The Vatican, or the Holy See, is a landlocked sovereign state located within the city boundaries of Rome. It is the spiritual and administrative centre of the Roman Catholic Church, and is home to outstanding historical monuments which range from grand architecture to some of the world’s best art treasures. Any trip to the Italian Republic, specifically Rome, is incomplete without a visit to the Vatican, regardless of your religious beliefs!! The Basilica and Sistine Chapel house some of the most famous art in the world by artists such as Michelangelo, Botticelli and Bernini, whilst the museums house items of the highest historical, scientific and cultural importance.
The ‘State of the Vatican City’ is an enclave which is almost entirely surrounded by huge medieval walls and covers just over 40 hectares and contains St Peter’s Basilica and Square, the Apostolic Palace which is the Papal residence, administrative and residential buildings, museums, libraries, archives, a cemetery and gardens. The enclave is effectively a tiny country, being recognized by the U.N. as the smallest in the world, and as such is the only complete state which is on the UNESCO list of World Heritage Sites!! There are only an estimated 800 to 900 people living within the walls of the Vatican, and these are composed of the Pope (who is also the Bishop of Rome), Cardinals and clergymen, nuns and the Swiss Guards. In addition there are approximately 3000 lay workers, who travel to the Vatican everyday to carry out duties for the day to day running of the city, being office staff, cleaners, gardeners etc.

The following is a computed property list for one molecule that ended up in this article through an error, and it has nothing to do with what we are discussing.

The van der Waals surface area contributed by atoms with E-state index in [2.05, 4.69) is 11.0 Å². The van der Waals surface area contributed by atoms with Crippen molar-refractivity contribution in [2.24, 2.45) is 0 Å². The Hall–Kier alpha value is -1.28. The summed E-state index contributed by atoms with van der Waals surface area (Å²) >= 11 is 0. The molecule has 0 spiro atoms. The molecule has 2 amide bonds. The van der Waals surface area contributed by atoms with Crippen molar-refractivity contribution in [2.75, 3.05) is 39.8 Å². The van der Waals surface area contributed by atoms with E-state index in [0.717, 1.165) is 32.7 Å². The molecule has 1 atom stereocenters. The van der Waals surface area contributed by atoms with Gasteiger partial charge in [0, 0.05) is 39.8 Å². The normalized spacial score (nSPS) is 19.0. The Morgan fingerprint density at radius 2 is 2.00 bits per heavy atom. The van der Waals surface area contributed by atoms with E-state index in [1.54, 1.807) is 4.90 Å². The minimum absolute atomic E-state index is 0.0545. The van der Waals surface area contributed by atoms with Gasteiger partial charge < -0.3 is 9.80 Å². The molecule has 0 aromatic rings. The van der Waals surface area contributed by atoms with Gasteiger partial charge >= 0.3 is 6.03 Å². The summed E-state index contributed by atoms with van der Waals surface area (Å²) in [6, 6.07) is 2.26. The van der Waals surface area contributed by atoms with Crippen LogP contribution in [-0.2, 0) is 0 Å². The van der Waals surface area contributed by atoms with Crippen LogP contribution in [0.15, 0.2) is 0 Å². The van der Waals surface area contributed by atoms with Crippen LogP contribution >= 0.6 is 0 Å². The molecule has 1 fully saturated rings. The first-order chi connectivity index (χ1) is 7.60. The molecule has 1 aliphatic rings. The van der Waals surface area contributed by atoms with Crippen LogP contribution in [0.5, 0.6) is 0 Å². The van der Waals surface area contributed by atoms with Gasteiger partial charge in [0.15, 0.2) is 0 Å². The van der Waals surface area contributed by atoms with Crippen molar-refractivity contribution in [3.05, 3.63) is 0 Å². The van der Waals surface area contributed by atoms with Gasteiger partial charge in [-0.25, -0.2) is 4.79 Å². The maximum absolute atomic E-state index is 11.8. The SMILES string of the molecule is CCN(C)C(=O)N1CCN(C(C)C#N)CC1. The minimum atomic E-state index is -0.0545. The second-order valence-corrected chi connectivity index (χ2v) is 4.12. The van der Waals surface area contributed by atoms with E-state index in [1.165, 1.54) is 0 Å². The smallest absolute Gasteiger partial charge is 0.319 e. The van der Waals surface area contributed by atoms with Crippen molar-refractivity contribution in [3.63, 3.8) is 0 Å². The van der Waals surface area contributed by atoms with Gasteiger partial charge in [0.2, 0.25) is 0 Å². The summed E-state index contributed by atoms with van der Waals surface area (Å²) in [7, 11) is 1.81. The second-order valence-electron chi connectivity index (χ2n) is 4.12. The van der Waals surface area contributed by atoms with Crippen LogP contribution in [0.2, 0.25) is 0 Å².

If visiting the Vatican consider taking a guided tour. There are several advantages for this, for example it is possible to enter certain areas before the public and the information which is explained is priceless!! These tours cover the museums, Sistine Chapel, Tapestry Galleries, Cartography Gallery and gardens.
The Swiss Guards, provide personal security and protection for the Pope and the Apostolic Palace, and also for the mass of artifacts, paintings, tapestries, sculptures, books, maps and riches that the Church has accumulated over its centuries of existence, by protecting the access to the city. The Guards dress in traditional medieval style uniform and are actually recruited from Switzerland, and as such officially communicate in German!!
Visitors to the Vatican must dress conservatively as inappropriate dress will deny access. For example, men should not wear shorts, and women should not have bare midriffs, bare shoulders or wear mini-skirts. Be prepared for security checks and inspections as you enter the city.
Museum doors open to the public at 10 A.M., although guided tours can enter between 8 A.M. and 10 A.M.